After Mittagundi I had a strong desire to see Australia. The interior, the country! Through Mittagundi connections I gained work as a Jillaroo in Longreach – ‘Rosedale’ sparse, grey, tired. Then on to ‘Manbullo’ at Katherine and a large station bordering Kakadu “Swim Creek Plains’ – green, lush, dangerous. Finally I Jillarooed in the Kimberley – bold, harsh, oppressive. I only stayed 3 months Jillarooing in The Kimberley at ‘Lissadell Station.’ The work was beyond hard, the people even more so, the romance of those books I’d read (Cattle King – Ion Indress, RM Williams, Mary Durack – Kings in Grass Castles) was everywhere but not enough to sustain. If we were based at the station rather than a stockcamp I’d call mum on a Sunday. “Is it beautiful?” She’d ask – expecting a poetic reply about the extraordinary splendour of the country. “I suppose so” I’d reply. It was simply and overwhelmingly harsh! The dry heat, sucking my vitality, making tools burning hot to touch. The rocky, bumpy landscape, experienced either from the back of a cranky bucking horse or perched on the metal tray of a farm Ute, where I’d be avoiding rolls of barbed wire, crow bars axes and sweaty stockmen also bumping around with me on the back of that Ute. Sharp Spinifex seeds in everything, the horse blanket, my clothes and socks. Scorpions in my swag at night, and days when water was not offered to us as we mustered and moved mobs of cattle. Once, I heard the Head Stockman had water, I cantered over to him, and he offered me the chance to come to his swag that night in return for a drink. So thirsty was I that I hesitated to consider before snatching it from his hands. #METOO.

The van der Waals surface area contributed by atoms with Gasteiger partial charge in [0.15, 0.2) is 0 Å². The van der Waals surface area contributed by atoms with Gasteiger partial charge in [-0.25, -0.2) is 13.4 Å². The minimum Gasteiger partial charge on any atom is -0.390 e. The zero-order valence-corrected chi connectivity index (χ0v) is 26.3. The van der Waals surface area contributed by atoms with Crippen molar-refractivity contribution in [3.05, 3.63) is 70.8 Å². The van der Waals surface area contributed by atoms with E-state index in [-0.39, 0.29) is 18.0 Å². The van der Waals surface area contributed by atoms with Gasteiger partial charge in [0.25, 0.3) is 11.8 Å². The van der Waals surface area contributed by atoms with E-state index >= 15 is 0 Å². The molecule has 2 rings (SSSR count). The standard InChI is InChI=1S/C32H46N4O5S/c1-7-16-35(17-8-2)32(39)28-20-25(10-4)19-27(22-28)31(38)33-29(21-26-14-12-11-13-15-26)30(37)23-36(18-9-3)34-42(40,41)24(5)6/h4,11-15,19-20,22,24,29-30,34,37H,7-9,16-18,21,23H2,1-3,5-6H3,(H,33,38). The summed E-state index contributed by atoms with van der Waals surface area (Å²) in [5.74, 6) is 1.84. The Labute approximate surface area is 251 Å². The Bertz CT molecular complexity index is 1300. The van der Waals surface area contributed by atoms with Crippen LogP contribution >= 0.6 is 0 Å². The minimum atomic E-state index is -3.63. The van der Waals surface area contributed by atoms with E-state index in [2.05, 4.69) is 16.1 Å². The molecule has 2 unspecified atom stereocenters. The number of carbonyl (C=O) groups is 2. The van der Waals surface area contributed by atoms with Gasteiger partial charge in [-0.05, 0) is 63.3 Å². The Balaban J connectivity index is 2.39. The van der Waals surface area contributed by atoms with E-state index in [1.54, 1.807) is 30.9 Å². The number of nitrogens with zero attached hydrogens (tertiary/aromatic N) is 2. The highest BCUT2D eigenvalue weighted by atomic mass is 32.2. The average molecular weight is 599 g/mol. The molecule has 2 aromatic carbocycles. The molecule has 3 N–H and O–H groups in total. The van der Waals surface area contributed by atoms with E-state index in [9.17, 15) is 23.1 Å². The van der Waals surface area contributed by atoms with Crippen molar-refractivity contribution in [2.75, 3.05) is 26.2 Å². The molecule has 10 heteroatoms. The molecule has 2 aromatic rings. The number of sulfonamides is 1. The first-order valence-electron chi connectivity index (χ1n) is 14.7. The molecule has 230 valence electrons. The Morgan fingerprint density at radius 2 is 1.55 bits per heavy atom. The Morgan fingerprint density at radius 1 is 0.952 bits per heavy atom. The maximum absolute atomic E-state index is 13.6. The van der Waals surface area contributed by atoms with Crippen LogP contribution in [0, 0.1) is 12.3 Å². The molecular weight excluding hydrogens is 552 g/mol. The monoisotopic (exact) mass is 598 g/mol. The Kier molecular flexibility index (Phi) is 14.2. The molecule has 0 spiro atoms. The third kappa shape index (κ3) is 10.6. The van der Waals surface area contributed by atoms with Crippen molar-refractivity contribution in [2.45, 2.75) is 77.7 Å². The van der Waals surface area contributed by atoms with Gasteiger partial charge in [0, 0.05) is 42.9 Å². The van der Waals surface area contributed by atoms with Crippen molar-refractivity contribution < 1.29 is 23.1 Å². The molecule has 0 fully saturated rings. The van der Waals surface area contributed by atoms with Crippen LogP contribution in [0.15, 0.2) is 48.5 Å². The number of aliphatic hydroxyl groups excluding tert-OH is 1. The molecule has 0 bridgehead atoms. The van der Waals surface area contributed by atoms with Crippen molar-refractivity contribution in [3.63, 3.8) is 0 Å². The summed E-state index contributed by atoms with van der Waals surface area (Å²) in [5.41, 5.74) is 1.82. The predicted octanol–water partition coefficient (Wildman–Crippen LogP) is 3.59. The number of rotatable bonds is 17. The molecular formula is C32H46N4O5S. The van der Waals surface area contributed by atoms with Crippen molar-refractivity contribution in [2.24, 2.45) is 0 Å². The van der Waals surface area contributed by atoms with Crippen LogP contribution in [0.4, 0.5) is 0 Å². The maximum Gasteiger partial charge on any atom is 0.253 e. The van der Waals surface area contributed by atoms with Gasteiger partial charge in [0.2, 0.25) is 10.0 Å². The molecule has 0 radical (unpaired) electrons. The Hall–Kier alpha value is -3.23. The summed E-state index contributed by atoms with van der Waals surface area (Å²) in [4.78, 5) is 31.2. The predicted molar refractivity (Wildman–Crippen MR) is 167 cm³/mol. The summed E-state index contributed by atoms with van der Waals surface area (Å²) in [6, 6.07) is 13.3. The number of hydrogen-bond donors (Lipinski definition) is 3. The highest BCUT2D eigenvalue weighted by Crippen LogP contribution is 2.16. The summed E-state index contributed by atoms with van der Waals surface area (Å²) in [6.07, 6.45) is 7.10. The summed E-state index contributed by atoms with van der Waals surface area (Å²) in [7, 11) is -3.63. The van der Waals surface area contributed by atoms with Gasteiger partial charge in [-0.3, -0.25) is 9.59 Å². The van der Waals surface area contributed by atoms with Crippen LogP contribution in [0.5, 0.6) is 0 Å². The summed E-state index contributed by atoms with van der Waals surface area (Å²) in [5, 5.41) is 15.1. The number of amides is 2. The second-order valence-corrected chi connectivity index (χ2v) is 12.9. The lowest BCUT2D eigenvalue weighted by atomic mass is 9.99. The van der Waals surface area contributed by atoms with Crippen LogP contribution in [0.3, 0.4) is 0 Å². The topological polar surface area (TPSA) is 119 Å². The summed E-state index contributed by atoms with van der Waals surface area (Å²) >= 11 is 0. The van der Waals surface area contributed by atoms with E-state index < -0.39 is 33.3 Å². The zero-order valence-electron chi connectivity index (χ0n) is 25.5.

These digressions I share and would love to elaborate more… they shape my experience of that place beyond the “seeing the country by car…….. in geographical limbo.” (ref p.180)

In the end I shared my time there in true romantic union with a fellow stockman – Indigenous to the area. This begs a book of stories and actually he came home to Victoria and lived with me in Melbourne for a year. However keeping in response to this book, I remember how in tune and connected he was to country. What we would call superstition framed his life. Spotting and unusual bird or animal, or a weather event, he would ponder health of family, good or bad tidings. I remember lying under that majestic curtain of stars with him and seeing a remarkable shooting star that led to the preposition of a family member passing? Sure enough the next day he received word that indeed a cousin had died. What we experience in ‘country’ or landscape is only touching on what Australian Indigenous people may feel after thousands of years spent connected to it. It is precious and it shapes us more than we imagine.

After reading this book I feel Tim Winton’s urge as my own. To jump in the car and travel, to be in country, to devour it, be humbled by her scale, connected to her beauty and majesty, and comforted by the mountains.